All individuals unmistakably experience a sense of belonging in a multifaceted and convoluted process. Arthur Miller's play “The Crucible” and George Clooney's film “Good Night and Good Luck” are both texts where acceptance into society is explored in characters through various and complex measures. While the play and film both illustrate the complexities of assimilation into society to an individual's identity the Crucible further presents this as an ironic situation as people are pressured into conforming to societal desires, where choosing to detach from community values leads to a detrimental fate.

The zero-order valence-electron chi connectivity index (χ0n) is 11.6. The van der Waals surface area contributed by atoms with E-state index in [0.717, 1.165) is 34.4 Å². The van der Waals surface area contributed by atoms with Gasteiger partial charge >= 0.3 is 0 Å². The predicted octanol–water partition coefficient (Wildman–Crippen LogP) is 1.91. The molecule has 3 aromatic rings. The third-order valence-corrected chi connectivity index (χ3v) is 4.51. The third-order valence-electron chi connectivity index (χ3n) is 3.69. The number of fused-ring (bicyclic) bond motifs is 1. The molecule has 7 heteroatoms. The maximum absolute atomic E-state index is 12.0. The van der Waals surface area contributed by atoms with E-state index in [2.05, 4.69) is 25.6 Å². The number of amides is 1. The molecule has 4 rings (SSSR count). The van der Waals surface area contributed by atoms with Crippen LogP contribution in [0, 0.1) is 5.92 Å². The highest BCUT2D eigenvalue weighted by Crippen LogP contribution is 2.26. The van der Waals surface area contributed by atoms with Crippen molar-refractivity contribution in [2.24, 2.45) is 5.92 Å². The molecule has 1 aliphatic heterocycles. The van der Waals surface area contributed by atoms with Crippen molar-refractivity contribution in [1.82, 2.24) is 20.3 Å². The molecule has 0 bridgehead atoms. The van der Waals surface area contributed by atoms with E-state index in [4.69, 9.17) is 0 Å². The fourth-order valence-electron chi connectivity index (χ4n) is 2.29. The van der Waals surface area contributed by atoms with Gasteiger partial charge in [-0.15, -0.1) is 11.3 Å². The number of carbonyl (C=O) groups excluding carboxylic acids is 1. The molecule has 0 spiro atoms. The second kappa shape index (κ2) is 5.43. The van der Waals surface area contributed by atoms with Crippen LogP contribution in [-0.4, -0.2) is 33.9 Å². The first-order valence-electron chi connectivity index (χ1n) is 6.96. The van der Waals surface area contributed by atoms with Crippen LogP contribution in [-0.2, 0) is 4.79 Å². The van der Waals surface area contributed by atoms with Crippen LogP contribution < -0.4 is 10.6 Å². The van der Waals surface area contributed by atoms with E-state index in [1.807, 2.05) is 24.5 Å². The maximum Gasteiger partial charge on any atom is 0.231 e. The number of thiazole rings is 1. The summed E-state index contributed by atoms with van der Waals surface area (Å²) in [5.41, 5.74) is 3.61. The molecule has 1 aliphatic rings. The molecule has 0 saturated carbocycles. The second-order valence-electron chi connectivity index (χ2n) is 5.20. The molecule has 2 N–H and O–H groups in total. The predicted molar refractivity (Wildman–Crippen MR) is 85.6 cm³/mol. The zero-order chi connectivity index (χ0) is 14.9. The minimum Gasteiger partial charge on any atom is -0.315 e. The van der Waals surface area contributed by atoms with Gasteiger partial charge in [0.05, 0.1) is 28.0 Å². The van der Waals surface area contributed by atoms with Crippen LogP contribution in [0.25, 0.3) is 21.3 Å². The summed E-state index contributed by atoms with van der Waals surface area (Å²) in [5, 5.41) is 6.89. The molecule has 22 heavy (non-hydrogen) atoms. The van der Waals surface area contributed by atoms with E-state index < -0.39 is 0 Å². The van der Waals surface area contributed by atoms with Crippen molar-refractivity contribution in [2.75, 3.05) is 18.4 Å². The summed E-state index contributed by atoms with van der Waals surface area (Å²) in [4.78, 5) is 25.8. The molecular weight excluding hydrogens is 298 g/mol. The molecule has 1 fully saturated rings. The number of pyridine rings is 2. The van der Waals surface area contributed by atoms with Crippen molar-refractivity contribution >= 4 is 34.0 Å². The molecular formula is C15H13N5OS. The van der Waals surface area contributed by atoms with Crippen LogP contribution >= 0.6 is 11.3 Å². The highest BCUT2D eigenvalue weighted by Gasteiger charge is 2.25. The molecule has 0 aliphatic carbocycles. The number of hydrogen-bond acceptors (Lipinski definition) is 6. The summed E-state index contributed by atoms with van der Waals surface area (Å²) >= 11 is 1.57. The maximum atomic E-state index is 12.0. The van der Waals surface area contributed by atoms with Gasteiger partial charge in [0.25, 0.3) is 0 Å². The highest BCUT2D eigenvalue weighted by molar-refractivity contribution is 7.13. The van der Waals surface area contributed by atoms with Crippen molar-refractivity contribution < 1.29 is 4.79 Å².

The Crucible examines the exploitation of an individual by the power of coercion in society. The play is set in 1692 and it reflects the Salem witch Trials of that time contrasted with McCarthyism in the time of Miller. It depicts the Puritan characters where they are faced with choosing between binary oppositions as 'a person is either with this court or...counted against it, there be no road between”. Miller also adopts patois and archaic language to distance responders from the context and events, so as to critically analyse the conflict within character relations. Abigail is one character who has been exploited into conforming to society. She is dishonest and manipulative as on the occasion of the forest events. She exploited Tituba to act as the scapegoat through her use of contextual references voiced through vivid imagery, “I see the face of Lucifer, your face and mine”, overriding the pleading tone of the Barbados woman. She has also been able to avoid detection of her sinful behaviour, which was achieved by her and the other girls using repetitive histrionics, “I want to open myself!... I saw Sarah Good with the Devil! I saw Goody Osburn with the Devil!...” The responder clearly can see how Abigail has been pressured into conforming to her community as she uses uncomprehendable methods in order for her to survive.
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